Freeport to Matagorda Ship Channel, TX Marine Forecast
|This Afternoon...Southeast Winds Around 10 Knots. Seas Around 2 Feet.|
|Tonight...South Winds 10 To 15 Knots. Seas 2 To 4 Feet. A Slight Chance Of Showers After Midnight.|
|Friday...South Winds 10 To 15 Knots. Seas 3 To 5 Feet. A Chance Of Showers.|
|Friday Night...South Winds 10 To 15 Knots. Seas 3 To 5 Feet.|
|Saturday...Southwest Winds 10 To 15 Knots. Seas 3 To 5 Feet. A Chance Of Showers And Thunderstorms In The Afternoon.|
|Saturday Night...Northwest Winds 25 To 30 Knots, Becoming North 30 To 35 Knots After Midnight. Seas 3 To 5 Feet. A Chance Of Showers And Thunderstorms In The Evening.|
|Sunday...North Winds 30 To 35 Knots, Diminishing To Around 20 Knots In The Afternoon. Seas 3 To 5 Feet.|
|Sunday Night...North Winds 10 To 15 Knots, Becoming Northeast Around 10 Knots After Midnight. Seas 2 To 3 Feet.|
|Monday...East Winds Around 10 Knots. Seas Around 2 Feet.|
|Monday Night...Southeast Winds 10 To 15 Knots. Seas Around 2 Feet. Winds And Seas Higher In And Near Thunderstorms.|
| Area Forecast Discussion|
National Weather Service Houston/Galveston TX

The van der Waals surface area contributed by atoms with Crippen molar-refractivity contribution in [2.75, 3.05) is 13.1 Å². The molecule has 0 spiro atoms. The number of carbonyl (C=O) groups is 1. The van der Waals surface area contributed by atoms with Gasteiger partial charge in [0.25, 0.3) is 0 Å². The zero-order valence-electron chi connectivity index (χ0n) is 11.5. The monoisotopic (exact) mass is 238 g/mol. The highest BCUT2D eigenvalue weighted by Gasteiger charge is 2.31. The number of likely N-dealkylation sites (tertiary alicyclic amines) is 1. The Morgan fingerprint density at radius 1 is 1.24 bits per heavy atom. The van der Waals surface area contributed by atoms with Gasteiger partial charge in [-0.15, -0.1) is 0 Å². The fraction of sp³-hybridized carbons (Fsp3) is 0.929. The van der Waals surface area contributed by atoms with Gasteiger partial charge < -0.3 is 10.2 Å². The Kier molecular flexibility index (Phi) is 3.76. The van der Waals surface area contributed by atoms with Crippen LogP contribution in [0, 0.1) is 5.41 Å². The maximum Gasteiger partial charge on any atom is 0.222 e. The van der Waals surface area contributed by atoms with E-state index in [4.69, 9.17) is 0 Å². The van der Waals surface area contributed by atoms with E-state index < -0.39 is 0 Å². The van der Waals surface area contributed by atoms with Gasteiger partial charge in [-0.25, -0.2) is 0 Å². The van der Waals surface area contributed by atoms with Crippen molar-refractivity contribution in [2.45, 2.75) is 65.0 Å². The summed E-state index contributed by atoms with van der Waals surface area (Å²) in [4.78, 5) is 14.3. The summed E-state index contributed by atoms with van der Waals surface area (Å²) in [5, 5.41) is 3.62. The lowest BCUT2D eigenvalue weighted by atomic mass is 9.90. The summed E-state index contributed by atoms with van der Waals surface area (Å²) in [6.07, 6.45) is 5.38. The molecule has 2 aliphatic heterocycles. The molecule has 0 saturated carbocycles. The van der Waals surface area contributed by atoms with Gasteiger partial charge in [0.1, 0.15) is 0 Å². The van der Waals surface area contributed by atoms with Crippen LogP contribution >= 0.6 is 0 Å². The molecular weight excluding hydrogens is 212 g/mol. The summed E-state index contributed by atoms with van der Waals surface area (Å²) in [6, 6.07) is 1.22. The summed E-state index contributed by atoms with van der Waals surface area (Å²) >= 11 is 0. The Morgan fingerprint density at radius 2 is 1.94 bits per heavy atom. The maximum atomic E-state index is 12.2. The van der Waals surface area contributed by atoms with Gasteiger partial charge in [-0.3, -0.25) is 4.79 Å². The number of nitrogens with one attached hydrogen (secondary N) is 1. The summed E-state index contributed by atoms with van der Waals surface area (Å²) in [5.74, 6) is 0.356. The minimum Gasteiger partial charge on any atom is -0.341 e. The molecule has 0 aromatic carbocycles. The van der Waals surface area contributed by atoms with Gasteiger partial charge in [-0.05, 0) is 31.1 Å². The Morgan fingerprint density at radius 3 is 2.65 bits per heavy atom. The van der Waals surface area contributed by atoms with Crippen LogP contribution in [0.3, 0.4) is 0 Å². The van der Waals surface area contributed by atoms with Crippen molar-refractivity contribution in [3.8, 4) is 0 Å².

1142am CST Thu Dec 7 2023
(Saturday through Wednesday) Issued at 312am CST Thu Dec 7 2023
Going into Saturday, the surface low that subsequently develops from a mid/upper trough sweeping through the Central CONUS will be moving quickly to the NNE into the Great Lakes region as it rides along the upper level wind pattern. Since the movement of this low is more northerly than easterly, the associated cold front will take a bit longer to push through. Think of it as the front gets caught in traffic coming down I-45...I'm sure we all can relate. Model consensus (including some high-res guidance) points toward a mid to late afternoon FROPA for most. It's too early to give a super precise timeframe, but in general it's looking like the front begins to move into the Brazos Valley around 1-4pm and doesn't push offshore till around or after 9pm.